There would

be some small offsetting changes in other incremental costs,

resulting from the saving achieved by not serving the subscribers who

do not purchase service at the higher price.

For typical systems,

there are rather small costs of installing additional drop lines,

additional maintenance and billing expenses and slightly higher

taxes and dues related to numbers of subscribers.

In consequence, the net effect of allowing higher subscriber

rates in conjunction with 16.5% copyright fee payments would be to

reduce rates of return to nearly the same levels as would be

achieved by holding subscriber rates unchanged with the same 16.5%

copyright fees.

In addition, penetration would be lower, providing

a narrower base for future leased-channel services capable of

generating additional payments from cable systems to program suppliers.

we remind the reader that the discussion in the preceeding

several paragraphs assumed a degree of upward price adjustment which

has not been observed.

In the remainder of this study we adhere

to a fixed monthly price of $5.00 ] for maximum cable broadcast

service allowed by the FCC rules. 8/

An analysis of the profitability of systems under the alternative

assumption of higher rates and consequently reduced penetration

would yield approximately the same findings.

7 Plus $1.00 for second television sets in 20% of households. 8/ One other reminder may be in order. Since we are considering all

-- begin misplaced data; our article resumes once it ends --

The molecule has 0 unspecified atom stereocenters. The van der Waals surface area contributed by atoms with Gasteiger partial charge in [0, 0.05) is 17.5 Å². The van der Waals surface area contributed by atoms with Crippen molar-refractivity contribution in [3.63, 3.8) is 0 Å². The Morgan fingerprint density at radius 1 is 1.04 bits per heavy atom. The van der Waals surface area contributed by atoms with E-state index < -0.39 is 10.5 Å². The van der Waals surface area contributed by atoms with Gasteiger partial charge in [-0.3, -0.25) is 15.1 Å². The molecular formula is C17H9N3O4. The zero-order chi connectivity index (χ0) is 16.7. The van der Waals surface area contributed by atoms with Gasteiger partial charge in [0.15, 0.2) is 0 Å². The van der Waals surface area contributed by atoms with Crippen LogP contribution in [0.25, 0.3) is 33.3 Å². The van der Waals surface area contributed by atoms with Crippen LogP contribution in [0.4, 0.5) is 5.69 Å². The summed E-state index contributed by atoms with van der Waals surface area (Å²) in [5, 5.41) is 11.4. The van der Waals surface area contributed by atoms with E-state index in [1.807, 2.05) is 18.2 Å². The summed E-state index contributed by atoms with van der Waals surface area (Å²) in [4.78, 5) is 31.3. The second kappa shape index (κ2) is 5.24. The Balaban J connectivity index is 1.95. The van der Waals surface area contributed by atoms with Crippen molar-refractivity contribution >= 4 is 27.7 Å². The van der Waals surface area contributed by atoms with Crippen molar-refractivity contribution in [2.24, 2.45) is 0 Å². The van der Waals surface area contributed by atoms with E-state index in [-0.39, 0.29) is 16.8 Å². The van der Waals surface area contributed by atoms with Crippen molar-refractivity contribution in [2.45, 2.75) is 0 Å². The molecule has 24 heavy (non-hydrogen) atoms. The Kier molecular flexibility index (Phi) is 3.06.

prices and costs in 1972 terms, increases in the monthly subscription rate at about the rate of increase of consumer prices generally will not contradict our observation that real subscription rates cannot be adjusted.


To summarize the profitability of the typical cable systems

of this study we will calculate the (pre-tax) financial rate of

return on total capital invested in each system.

The financial

(or internal) rate of returng/is the single comprehensive measure

of investment in a cable system.

Unlike ratio measures for a

particular year (e.g. net revenues divided by total capital) it

correctly recognizes the opportunity cost of front-end financing,

i.e. that several years are required before systems achieve full

penetration, during which time invested funds are needed.


the financial rate of return permits us to compare the profitabil

ity of funds invested in CATV systems with other types of invest

ments, and thus the likelihood of cable systems being constructed.

The rate of return required to induce investment in a cable

system will depend on the proportion of total capital which can be

obtained through debt instruments and the associated borrowing

rates, and the minimum return demanded by equity investors.


cause the cable industry more closely resembles a high-risk growth

industry than a public utility, at least at the present time, both

lenders and investors demand higher rates of return than for

seasoned investments.

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The internal rate of return is that discount rate which equates

the present value of revenues and costs over the lifetime of the system. For further discussion, see Comanor and Mitchell, "Cable Television and the Impact of Regulation," p. 184.